In the fall of 2022, I’ll be developing a new course at Fort Lewis College, called “River Eco-Geomorphology”. This course will be co-taught with Cynthia Dott in FLC’s Biology Department. We’re currently working together on research that examines the history of riparian vegetation succession and geomorphic simplification of the Dolores River in Southwestern Colorado, and how that can be linked back to water diversion and dam construction on the river, beginning in the early 1900s. For more on that research, check out our recent manuscript in Ecohydrology.
As part of this new course, students will explore the links between physical and biological processes in river systems. Building from a foundation in the water cycle, we’ll learn about basic hydraulics and sediment transport in rivers, study geomorphic units/building blocks of river valleys, and discuss river classification frameworks. We’ll then explore foundational concepts in stream ecology, habitat niches and modeling, and conclude by discussing river disturbances (like dams and diversions) and stream restoration techniques. I’m really looking forward to developing and teaching this course, which will include a multi-day raft trip along the San Juan River in southern Utah as part of FLC’s FLOW program, which provides place-based river education opportunities for our students.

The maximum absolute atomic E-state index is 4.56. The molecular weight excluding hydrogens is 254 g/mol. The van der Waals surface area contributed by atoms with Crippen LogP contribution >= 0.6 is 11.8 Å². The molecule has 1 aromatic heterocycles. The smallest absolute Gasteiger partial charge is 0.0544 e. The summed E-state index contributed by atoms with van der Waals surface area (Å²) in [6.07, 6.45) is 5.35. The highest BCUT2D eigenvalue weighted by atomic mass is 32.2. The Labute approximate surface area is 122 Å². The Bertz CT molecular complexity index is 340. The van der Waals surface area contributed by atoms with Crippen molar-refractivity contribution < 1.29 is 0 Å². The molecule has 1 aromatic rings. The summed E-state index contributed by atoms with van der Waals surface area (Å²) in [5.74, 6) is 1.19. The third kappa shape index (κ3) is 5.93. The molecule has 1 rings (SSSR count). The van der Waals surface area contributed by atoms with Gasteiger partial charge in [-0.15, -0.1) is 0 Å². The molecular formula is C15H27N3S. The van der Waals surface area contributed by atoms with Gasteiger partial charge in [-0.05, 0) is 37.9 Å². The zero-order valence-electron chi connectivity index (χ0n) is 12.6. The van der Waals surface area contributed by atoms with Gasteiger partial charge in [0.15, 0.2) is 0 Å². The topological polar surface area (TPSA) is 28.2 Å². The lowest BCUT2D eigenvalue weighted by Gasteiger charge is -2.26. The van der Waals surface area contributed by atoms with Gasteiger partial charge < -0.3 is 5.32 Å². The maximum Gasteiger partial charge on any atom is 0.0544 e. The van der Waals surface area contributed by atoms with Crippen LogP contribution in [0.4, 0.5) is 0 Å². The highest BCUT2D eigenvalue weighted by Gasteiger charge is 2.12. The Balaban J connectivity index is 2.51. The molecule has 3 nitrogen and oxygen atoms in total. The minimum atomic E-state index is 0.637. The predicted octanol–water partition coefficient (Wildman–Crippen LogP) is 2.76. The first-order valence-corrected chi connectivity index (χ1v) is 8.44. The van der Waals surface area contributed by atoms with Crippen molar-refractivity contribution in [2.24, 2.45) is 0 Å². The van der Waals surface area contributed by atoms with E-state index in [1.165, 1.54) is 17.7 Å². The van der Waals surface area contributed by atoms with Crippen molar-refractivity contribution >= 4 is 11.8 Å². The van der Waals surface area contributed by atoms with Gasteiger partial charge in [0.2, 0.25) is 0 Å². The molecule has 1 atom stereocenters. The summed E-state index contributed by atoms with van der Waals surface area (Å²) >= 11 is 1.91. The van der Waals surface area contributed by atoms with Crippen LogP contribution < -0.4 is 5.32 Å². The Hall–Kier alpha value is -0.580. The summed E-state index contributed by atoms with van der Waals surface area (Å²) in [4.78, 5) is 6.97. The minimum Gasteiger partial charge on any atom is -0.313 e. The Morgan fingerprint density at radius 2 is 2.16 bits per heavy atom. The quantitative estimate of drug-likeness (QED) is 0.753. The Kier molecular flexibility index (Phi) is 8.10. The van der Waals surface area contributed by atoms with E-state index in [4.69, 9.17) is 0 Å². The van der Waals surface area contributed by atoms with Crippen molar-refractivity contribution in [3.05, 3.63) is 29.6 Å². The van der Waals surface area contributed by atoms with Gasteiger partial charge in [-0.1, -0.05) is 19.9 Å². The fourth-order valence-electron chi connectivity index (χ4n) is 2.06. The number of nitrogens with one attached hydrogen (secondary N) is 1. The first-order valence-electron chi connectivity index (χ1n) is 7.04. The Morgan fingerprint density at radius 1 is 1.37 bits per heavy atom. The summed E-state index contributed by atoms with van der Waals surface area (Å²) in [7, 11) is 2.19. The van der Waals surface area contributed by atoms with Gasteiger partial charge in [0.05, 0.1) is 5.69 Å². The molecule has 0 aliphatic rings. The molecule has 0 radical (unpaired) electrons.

No matter the course I’m teaching, my goal as an educator is to foster an environment of mutual respect and collaborative learning. As a researcher, I’m always discovering new things about the processes and landscapes that I study, and I strive to bring those discoveries into the classroom to show students that science is a continuous learning opportunity. Likewise, I enjoy learning from my students - both in terms of techniques for teaching, and by taking the time to explain and research the topics they’re most curious about. Courses are best when we both come to the table acknowledging what we don’t know, and working together to learn those topics